Webinar is a kind of live presentation, where you can broadcast your message, a video by showing your desktop, a web page or a PP presentaion so that your audiences can view this. But the thing is how long should your webinar be to express what you mean?
Back when you were in school, and you were told to write an essay, did you ever write just one short paragraph and turn that in as an “essay?” When you write articles for traffic, do you write just one paragraph and then call it an article Heck no!
I’m all for saying more in fewer words, but there is such a thing as being SO brief, that you really can’t say anything. And I see this happen even with webinars.
Much like you, I’ve been on several webinars — live training over the internet. And I’ve made it a point in almost all of my training courses (no matter what the subject) to incorporate webinars at some part of the training.
When I “make” people run a webinar, I set aside an hour to go there… since many of the webinars I’ve presented lasted 90 minutes to 2 hours.
But it shocks and saddens me when I’ve gone to some of these webinars… and they’re over in 15 minutes! On one in particular, the webinar host introduced a doctor who was an expert in a certain subject. The doctor read word-for-word out of a textbook and then they ended the webinar. All in fifteen minutes.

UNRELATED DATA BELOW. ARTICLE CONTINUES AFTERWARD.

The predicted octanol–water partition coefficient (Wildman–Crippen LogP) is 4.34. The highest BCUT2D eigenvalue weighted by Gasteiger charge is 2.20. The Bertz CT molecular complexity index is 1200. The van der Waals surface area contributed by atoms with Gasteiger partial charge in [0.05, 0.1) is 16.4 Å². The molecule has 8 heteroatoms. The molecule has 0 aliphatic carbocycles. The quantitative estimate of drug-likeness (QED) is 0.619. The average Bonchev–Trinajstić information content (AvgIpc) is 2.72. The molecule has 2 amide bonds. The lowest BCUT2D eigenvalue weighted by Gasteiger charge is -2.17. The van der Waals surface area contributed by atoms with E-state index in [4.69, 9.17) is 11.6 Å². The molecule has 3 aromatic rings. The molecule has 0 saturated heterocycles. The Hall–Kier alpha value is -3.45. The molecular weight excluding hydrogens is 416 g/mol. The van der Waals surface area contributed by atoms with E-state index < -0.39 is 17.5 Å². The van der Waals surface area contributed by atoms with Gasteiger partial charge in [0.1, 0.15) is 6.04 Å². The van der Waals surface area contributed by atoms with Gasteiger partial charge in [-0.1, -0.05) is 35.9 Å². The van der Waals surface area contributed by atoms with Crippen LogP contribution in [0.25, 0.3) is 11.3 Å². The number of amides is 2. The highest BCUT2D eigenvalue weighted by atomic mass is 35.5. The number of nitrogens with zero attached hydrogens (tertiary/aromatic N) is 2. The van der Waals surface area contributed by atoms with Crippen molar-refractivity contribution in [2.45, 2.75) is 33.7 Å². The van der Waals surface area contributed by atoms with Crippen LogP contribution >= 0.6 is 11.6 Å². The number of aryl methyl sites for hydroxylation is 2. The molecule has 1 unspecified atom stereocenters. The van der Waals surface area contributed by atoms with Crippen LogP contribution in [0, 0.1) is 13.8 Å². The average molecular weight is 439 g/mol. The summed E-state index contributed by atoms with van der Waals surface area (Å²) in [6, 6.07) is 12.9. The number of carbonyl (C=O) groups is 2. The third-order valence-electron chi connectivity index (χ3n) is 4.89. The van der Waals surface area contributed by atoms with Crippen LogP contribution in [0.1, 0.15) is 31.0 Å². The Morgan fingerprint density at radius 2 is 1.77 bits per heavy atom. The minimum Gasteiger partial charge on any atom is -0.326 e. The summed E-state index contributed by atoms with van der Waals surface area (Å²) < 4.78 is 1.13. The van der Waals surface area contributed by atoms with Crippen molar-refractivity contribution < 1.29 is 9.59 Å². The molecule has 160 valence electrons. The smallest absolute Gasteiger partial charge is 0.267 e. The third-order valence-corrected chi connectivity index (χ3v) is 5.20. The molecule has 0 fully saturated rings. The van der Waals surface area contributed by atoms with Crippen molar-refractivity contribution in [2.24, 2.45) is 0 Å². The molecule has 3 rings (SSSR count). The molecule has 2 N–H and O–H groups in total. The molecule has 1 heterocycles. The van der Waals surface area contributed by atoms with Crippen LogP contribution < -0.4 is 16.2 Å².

That’s not the point of a webinar… most of my pitches at the end last much longer than 15 minutes. Sometimes people arrive five or ten minutes late… sometimes even half an hour late, to a webinar.
My most profitable pitch webinar lasted over three and a half hours. I have also made almost as much money in a one hour webinar. It’s not always about the length of your presentation, but what you say in that presentation!
You don’t have to run a crazy long presentation, just make your webinars last at least an hour. Just have a PowerPoint with at least 25 slides. Share 7 tips or 7 mistakes. Take questions as you go along… and you’ll find it very easy to fill that hour. Especially with the 20-plus minute close at the end.